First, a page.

Sunday, May 30, 2010

#5. Boston Actors Theater Summer Play Festival

"Do you ever feel that people are like mannequins?" Glenn asked me. I wouldn't know his name was Glenn until he introduced himself to me two minutes later.

I smiled at him the same way I smile at someone who is complaining about a bus that's behind schedule.

Glenn was walking on the sidewalk in the direction I was coming from when an older, smaller woman mechanically stepped out of his way and resumed walking without acknowledging him as a living person with a destination at the end of his path.

"I did some paintings once," he said. "I painted people, portraits, and I combined them with mannequins. They weren't quite people, but they weren't quite mannequins. I thought that was interesting."

"Huh," I said.

"Does that make sense?" he asked me.

I could have concluded the conversation by telling him that I had someplace to be, which was true, but I didn't have to be there for a while yet. We had both come to a stop outside of Bruegger's Bagels on Harvard Street, which seemed to signify some kind of understanding between the two of us.

Actually, it would be a tenuous assertion to suggest that I understood anything about Glenn or my relationship to him. He could have stopped anyone on the street to talk to them about mannequins. As far as I know he had already done so six times since waking up.

But I couldn't discount the possibility that only at this moment did he summon up the gall to speak his mind about the inability of people in modern society to connect with each other and, by extension, their own selves. I felt it was my responsibility to meet him halfway.

We talked about how social mores, educational institutions and technology kept people from observing their environment or respecting each other. I told him about the transforming campus at Emerson College, that a certain percentage of pre-adolescent girls consider Facebook to be an integral factor in their life. I told him that, as an artist, I'd come to think many of the same thoughts that he had. For some reason I introduced myself as a writer rather than an actor, which surprised me after I had done it - it wasn't a lie, but it felt like one. I must have thought that there were too many stigmas attached.

Isolation and the impossibility of open communication haunted me throughout my school days. I'm mostly through with entertaining such ideas on a continuous basis, but Glenn, a gentleman some years my elder, spoke as though they would decide his actions for the rest of the day at the very least. I knew; Glenn was at a particular point in his life. I might have continued walking past him and left him with his thoughts if I hadn't fallen asleep wearing my contacts the night before, leaving my eyes scratched and watery and my vision slightly impaired. My defenses were down. Glenn and I both were being detached from our realities.

Still, I know the dangers of growing comfortable in discontent, having your dark thoughts validated. I looked at my watch and said "Oh!" and that I had an audition to get to. He bid me Good Luck, and thanked me for taking the time. I told him to take care.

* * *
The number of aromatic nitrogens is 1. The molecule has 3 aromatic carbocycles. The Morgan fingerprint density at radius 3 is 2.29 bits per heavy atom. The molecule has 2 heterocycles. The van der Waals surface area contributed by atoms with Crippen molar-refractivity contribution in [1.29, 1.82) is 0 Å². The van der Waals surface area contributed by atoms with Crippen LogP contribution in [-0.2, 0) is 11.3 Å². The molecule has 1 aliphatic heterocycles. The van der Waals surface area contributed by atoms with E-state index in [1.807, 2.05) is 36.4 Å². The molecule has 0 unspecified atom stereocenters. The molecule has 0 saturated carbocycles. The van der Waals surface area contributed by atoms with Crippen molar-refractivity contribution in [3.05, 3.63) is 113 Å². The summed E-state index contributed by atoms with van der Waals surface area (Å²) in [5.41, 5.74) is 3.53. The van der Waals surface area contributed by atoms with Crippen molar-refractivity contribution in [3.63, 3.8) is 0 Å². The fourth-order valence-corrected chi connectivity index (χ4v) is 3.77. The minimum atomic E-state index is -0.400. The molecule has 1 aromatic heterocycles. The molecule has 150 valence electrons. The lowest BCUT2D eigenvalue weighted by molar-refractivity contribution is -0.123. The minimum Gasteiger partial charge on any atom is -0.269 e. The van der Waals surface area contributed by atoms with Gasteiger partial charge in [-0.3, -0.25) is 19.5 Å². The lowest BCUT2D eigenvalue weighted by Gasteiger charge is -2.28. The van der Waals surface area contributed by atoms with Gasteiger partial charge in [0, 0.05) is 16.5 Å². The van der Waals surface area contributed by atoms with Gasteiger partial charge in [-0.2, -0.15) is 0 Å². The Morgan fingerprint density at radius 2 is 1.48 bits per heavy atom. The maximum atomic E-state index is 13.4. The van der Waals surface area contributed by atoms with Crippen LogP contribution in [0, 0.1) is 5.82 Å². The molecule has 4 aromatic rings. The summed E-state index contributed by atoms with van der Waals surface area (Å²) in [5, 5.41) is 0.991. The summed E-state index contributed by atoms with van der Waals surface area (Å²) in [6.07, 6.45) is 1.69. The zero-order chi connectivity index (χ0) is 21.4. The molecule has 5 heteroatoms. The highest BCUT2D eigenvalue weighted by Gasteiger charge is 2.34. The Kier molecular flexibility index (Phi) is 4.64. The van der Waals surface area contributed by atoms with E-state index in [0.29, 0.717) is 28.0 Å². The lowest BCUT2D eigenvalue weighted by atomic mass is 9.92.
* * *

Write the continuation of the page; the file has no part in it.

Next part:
I read one side for all the directors. I don't think they liked the look of my red, scratchy eyes, so that was all I read.

5 headshots remain.

Monday, May 24, 2010

Re: Zeitgeist Stage

Terry -

Recently ran across your blog entry about auditioning for FARRAGUT NORTH, and how you were surprised you weren't given a second side to read.

In the Information Sheet (yellow) you were handed to read, along with the audition form to complete, it states that due to the large volume of people auditioning everyone will receive only one reading. You were encouraged to "Make choices and take chances." We had over 130 people signed up to audition, which does not allow us time to offer multiple readings to those auditioning.

Sorry, you were disappointed that you didn't get a second reading, but we are up-front about that during the audition process.

David Miller
Zeitgeist Stage Company


Thanks a lot for reading. And thank you even more for your clarification.

What I personally like about my Farragut North post (it's not fantastic, but, well) is that it leads with the initial excitement over the material, but ends without even a reflection. I didn't mean to suggest that I was upset or that it wasn't at all worth my time. I just thought it would read funnier with that kind of brevity.

Though I hope to try and use my blog as a young professional's guide to the audition process, my 10 Headshots posts come very much from the gut. It's difficult for me to separate my working actor's mind from my writer's mind, as difficult as it is to recognize the results of my audition as being a reflection of my skill against expectations, or of my own karma against fortune. In these situations it's very easy to write from a "me vs. everyone else" perspective, and cynicism as a writing quality comes very naturally to me. I find that both children and actors have a hyper-developed sense of unfairness, and that theme tends to runs throughout the blog. It's fun, but I'm certain that it's not always helpful as a persisting mindset, to me or to any readers.

I did see Farragut North a few days ago, along with Andres' sister. I thought it was pretty terrific. And I'm not just saying that.

Keep reading, and I hope I see you around.


While I realize it is agonizing for actors putting themselves out there for the audition process, the producers are under an obligation - in my mind - to give everyone an equal opportunity and to be respectful of the actor's time. Since we had so many people come out for our last several auditions, we developed the 'one reading' rule as a way to try and do both. Communicating that to the actors beforehand is also important, I feel.

Anyway, I'm glad you enjoyed Farragut North. Keep coming out, you never know when you'll be the right one for a role.